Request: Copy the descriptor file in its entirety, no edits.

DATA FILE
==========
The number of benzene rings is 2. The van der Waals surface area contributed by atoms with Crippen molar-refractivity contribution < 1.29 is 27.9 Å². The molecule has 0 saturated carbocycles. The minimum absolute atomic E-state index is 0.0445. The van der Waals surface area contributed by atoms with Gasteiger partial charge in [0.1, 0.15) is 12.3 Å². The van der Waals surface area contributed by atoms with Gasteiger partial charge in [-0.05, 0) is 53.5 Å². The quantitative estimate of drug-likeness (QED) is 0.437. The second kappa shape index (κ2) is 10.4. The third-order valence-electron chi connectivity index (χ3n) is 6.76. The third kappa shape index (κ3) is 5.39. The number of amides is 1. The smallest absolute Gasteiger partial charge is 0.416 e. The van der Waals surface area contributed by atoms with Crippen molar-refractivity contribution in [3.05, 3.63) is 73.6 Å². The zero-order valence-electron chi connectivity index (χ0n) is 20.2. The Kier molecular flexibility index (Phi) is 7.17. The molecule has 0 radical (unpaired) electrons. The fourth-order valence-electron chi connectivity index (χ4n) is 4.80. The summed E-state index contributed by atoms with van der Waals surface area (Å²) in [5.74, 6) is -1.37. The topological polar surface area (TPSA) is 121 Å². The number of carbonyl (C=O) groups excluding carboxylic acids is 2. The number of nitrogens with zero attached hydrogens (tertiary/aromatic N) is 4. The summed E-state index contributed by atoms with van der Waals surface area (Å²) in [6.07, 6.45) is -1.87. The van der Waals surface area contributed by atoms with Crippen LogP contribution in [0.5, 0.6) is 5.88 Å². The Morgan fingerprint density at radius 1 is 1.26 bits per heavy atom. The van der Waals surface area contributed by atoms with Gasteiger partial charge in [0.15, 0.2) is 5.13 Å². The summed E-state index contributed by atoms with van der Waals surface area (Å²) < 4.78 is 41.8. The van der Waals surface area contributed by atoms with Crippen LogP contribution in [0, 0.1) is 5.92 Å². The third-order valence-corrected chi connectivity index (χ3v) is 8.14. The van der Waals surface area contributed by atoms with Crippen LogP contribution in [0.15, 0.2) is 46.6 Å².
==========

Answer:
The number of benzene rings is 2. The van der Waals surface area contributed by atoms with Crippen molar-refractivity contribution < 1.29 is 27.9 Å². The molecule has 0 saturated carbocycles. The minimum absolute atomic E-state index is 0.0445. The van der Waals surface area contributed by atoms with Gasteiger partial charge in [0.1, 0.15) is 12.3 Å². The van der Waals surface area contributed by atoms with Gasteiger partial charge in [-0.05, 0) is 53.5 Å². The quantitative estimate of drug-likeness (QED) is 0.437. The second kappa shape index (κ2) is 10.4. The third-order valence-electron chi connectivity index (χ3n) is 6.76. The third kappa shape index (κ3) is 5.39. The number of amides is 1. The smallest absolute Gasteiger partial charge is 0.416 e. The van der Waals surface area contributed by atoms with Crippen molar-refractivity contribution in [3.05, 3.63) is 73.6 Å². The zero-order valence-electron chi connectivity index (χ0n) is 20.2. The Kier molecular flexibility index (Phi) is 7.17. The molecule has 0 radical (unpaired) electrons. The fourth-order valence-electron chi connectivity index (χ4n) is 4.80. The summed E-state index contributed by atoms with van der Waals surface area (Å²) in [5.74, 6) is -1.37. The topological polar surface area (TPSA) is 121 Å². The number of carbonyl (C=O) groups excluding carboxylic acids is 2. The number of nitrogens with zero attached hydrogens (tertiary/aromatic N) is 4. The summed E-state index contributed by atoms with van der Waals surface area (Å²) in [6.07, 6.45) is -1.87. The van der Waals surface area contributed by atoms with Crippen LogP contribution in [0.5, 0.6) is 5.88 Å². The Morgan fingerprint density at radius 1 is 1.26 bits per heavy atom. The van der Waals surface area contributed by atoms with Gasteiger partial charge in [0.15, 0.2) is 5.13 Å². The summed E-state index contributed by atoms with van der Waals surface area (Å²) < 4.78 is 41.8. The van der Waals surface area contributed by atoms with Crippen LogP contribution in [0, 0.1) is 5.92 Å². The third-order valence-corrected chi connectivity index (χ3v) is 8.14. The van der Waals surface area contributed by atoms with Crippen LogP contribution in [0.15, 0.2) is 46.6 Å².